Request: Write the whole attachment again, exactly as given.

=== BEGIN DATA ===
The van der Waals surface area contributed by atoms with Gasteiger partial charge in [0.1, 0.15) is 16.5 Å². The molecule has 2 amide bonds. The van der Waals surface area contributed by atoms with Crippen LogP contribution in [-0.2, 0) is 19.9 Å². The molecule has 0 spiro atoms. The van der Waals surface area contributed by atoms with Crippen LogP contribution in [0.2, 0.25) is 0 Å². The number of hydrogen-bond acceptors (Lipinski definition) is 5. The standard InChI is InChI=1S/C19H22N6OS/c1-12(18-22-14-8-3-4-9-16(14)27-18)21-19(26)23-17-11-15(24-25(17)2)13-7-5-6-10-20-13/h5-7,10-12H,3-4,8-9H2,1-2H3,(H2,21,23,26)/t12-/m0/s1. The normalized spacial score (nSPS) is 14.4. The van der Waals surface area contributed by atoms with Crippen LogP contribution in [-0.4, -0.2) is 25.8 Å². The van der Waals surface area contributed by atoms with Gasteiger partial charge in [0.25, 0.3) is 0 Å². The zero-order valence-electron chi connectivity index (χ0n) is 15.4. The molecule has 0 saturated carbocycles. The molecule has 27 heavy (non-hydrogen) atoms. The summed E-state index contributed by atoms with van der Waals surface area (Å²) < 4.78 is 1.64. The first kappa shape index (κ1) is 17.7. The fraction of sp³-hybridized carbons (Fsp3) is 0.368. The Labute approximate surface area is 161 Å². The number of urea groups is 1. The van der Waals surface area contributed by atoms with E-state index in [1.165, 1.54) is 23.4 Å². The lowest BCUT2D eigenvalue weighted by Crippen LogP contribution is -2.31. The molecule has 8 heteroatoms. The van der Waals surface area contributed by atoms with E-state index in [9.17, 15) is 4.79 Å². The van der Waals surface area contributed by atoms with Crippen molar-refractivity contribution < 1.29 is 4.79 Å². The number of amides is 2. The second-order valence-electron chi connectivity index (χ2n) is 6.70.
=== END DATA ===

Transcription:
The van der Waals surface area contributed by atoms with Gasteiger partial charge in [0.1, 0.15) is 16.5 Å². The molecule has 2 amide bonds. The van der Waals surface area contributed by atoms with Crippen LogP contribution in [-0.2, 0) is 19.9 Å². The molecule has 0 spiro atoms. The van der Waals surface area contributed by atoms with Crippen LogP contribution in [0.2, 0.25) is 0 Å². The number of hydrogen-bond acceptors (Lipinski definition) is 5. The standard InChI is InChI=1S/C19H22N6OS/c1-12(18-22-14-8-3-4-9-16(14)27-18)21-19(26)23-17-11-15(24-25(17)2)13-7-5-6-10-20-13/h5-7,10-12H,3-4,8-9H2,1-2H3,(H2,21,23,26)/t12-/m0/s1. The normalized spacial score (nSPS) is 14.4. The van der Waals surface area contributed by atoms with Crippen LogP contribution in [-0.4, -0.2) is 25.8 Å². The van der Waals surface area contributed by atoms with Gasteiger partial charge in [0.25, 0.3) is 0 Å². The zero-order valence-electron chi connectivity index (χ0n) is 15.4. The molecule has 0 saturated carbocycles. The molecule has 27 heavy (non-hydrogen) atoms. The summed E-state index contributed by atoms with van der Waals surface area (Å²) < 4.78 is 1.64. The first kappa shape index (κ1) is 17.7. The fraction of sp³-hybridized carbons (Fsp3) is 0.368. The Labute approximate surface area is 161 Å². The number of urea groups is 1. The van der Waals surface area contributed by atoms with E-state index in [1.165, 1.54) is 23.4 Å². The lowest BCUT2D eigenvalue weighted by Crippen LogP contribution is -2.31. The molecule has 8 heteroatoms. The van der Waals surface area contributed by atoms with E-state index in [9.17, 15) is 4.79 Å². The van der Waals surface area contributed by atoms with Crippen molar-refractivity contribution < 1.29 is 4.79 Å². The number of amides is 2. The second-order valence-electron chi connectivity index (χ2n) is 6.70.